Review by James Baxter-Gilbert

How to Make a Zombie: The Real Life (and Death) Science of Reanimation and Mind Control by Frank Swain. 2013. 256 pp. Oneworld Publications. ISBN 978-1-85168-944-6.
If the concept of population dynamics has taught us anything it is that whenever a population expands far beyond an ecosystem’s ability to sustain it there will be an inevitable, and all to dramatic decline. This crash allow the population’s to once again fall below its carrying capacity, in an attempt to prevent widespread ecological upset. To be frank, humans have had to too good for too long and at great cost to almost everything else on the planet. But what will be the downfall of the naked ape? What will take us down the required notches to bring us back into balance with nature? Will it be something ecologically normal, such as mass starvation events, epidemic diseases, or a novel predator? Not likely, we have a tendency to think our way out of those scenarios. Certainly we cannot count on a sudden burst of widespread volcanoes or a massive meteor strike… lazy rocks (shakes fist at nearest stone). Then how? What will be the mechanism for the thinning of our 7 billion strong herd.

Well if you are the type of scientist that regularly sets some time aside to ponder the quagmire that is the global human population crisis, often while blaring album after album of progressive rock, you have probably come to the same solution that Frank Swain sets out to devise. That’s right, as your mind walked in the court of the Crimson King you thought, someone should just release a horde of zombies… the population will recover, it will be thinned, but we can recover. The question is, how do you make a zombie? Surely that idea of the mindless undead is simply an article of fiction. Or is it? Where did the idea arise? Is it just superstition, or is there a biological grounding? Have humans already created such abomination? And if not, has nature created the blueprint for us with other species? These are the topics found within Mr. Swains “How to Make a Zombie”.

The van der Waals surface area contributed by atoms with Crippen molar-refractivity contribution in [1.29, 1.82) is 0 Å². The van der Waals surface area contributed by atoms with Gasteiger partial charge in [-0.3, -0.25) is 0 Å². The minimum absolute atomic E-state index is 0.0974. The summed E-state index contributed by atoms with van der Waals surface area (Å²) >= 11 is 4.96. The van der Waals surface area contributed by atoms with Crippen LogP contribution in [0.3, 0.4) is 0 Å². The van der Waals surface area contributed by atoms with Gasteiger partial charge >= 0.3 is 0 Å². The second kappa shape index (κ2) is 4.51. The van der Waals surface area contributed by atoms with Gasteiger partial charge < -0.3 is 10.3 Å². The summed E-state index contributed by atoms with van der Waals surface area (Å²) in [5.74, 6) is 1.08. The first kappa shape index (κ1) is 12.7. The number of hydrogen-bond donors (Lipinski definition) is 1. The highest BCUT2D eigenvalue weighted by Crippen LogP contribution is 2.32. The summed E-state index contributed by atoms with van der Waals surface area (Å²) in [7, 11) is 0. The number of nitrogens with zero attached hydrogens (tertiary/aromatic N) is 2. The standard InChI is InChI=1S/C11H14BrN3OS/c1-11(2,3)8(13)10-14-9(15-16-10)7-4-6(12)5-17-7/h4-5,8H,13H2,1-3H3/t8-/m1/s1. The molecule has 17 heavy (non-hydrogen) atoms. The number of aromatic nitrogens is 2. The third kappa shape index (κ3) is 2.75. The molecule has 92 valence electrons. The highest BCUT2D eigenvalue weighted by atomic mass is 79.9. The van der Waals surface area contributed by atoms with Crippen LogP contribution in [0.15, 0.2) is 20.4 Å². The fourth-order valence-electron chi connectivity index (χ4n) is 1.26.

I must admit I did find the first half of the book a little cheesy in its humour, however the scientific history of humanity’s search to re-spark life into long dead flesh was quite interesting. It seems we have been searching for zombies for quite some time, and the results have yielded a host on interesting avenues of research. As one may expect from a zoologist, I found the chapters focused on wildlife the most enjoyable, with Swain describing how a host of organism may have already mastered the means to create zombies for their own gains. If you were afraid of wasp before, you have no idea how right you were to fear them; but also how awesome wasp really are.

Whether triggered by parasites, ethnobotany, neurochemistry, electrical implants, or good old fashion voodoo, biologist cannot help but appreciate the variety of approaches used in the attempts to re-wake the dead or create mindless automatons. The anecdotes and far reaching laboratory tales spun in this book not only give us a look into the science fiction of zombies, but also the science history of reanimation research, not to mention Mother Nature’s preexisting solutions.

This certainly is an enjoyable book, for light reading when the analytical sections of your brain needs a rest. However I do caution you, before attempting to wake the undead, in of course the noblest attempt to bring the human population back into balance, you take the time to read both Max Brooks’ “Zombie Survival Guide” and “World War Z” (not to be confused with the movie of the same name but with a completely different plot… damn you Brad Pitt!).